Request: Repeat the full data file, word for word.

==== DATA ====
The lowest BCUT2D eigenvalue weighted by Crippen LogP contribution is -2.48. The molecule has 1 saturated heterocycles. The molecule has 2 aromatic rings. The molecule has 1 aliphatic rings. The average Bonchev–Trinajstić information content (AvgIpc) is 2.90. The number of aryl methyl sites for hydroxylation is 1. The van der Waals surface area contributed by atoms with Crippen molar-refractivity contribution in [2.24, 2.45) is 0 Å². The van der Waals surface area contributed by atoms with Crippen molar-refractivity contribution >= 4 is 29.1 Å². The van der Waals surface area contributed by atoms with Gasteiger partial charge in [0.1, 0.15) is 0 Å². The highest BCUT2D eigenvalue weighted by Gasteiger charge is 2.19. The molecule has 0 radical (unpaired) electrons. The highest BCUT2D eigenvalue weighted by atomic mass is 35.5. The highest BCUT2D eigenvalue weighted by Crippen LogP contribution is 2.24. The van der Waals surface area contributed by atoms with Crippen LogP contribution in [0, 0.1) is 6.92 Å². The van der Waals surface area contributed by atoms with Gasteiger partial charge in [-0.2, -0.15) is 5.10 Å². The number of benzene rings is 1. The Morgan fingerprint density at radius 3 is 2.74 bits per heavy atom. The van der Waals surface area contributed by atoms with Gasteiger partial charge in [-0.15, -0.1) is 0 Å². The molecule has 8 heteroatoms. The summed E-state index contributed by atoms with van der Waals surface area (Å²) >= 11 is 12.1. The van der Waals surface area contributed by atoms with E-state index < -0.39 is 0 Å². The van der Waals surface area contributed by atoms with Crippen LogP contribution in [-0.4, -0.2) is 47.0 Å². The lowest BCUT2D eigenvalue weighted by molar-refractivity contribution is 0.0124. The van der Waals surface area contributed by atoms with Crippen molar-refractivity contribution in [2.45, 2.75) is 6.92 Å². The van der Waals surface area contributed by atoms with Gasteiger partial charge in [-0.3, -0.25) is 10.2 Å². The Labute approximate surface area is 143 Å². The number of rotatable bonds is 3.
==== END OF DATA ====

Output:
The lowest BCUT2D eigenvalue weighted by Crippen LogP contribution is -2.48. The molecule has 1 saturated heterocycles. The molecule has 2 aromatic rings. The molecule has 1 aliphatic rings. The average Bonchev–Trinajstić information content (AvgIpc) is 2.90. The number of aryl methyl sites for hydroxylation is 1. The van der Waals surface area contributed by atoms with Crippen molar-refractivity contribution in [2.24, 2.45) is 0 Å². The van der Waals surface area contributed by atoms with Crippen molar-refractivity contribution >= 4 is 29.1 Å². The van der Waals surface area contributed by atoms with Gasteiger partial charge in [0.1, 0.15) is 0 Å². The highest BCUT2D eigenvalue weighted by Gasteiger charge is 2.19. The molecule has 0 radical (unpaired) electrons. The highest BCUT2D eigenvalue weighted by atomic mass is 35.5. The highest BCUT2D eigenvalue weighted by Crippen LogP contribution is 2.24. The van der Waals surface area contributed by atoms with Crippen LogP contribution in [0, 0.1) is 6.92 Å². The van der Waals surface area contributed by atoms with Gasteiger partial charge in [-0.2, -0.15) is 5.10 Å². The number of benzene rings is 1. The Morgan fingerprint density at radius 3 is 2.74 bits per heavy atom. The van der Waals surface area contributed by atoms with Gasteiger partial charge in [-0.15, -0.1) is 0 Å². The molecule has 8 heteroatoms. The summed E-state index contributed by atoms with van der Waals surface area (Å²) >= 11 is 12.1. The van der Waals surface area contributed by atoms with E-state index < -0.39 is 0 Å². The van der Waals surface area contributed by atoms with Crippen LogP contribution in [-0.4, -0.2) is 47.0 Å². The lowest BCUT2D eigenvalue weighted by molar-refractivity contribution is 0.0124. The van der Waals surface area contributed by atoms with Crippen molar-refractivity contribution in [2.45, 2.75) is 6.92 Å². The van der Waals surface area contributed by atoms with Gasteiger partial charge in [-0.3, -0.25) is 10.2 Å². The Labute approximate surface area is 143 Å². The number of rotatable bonds is 3.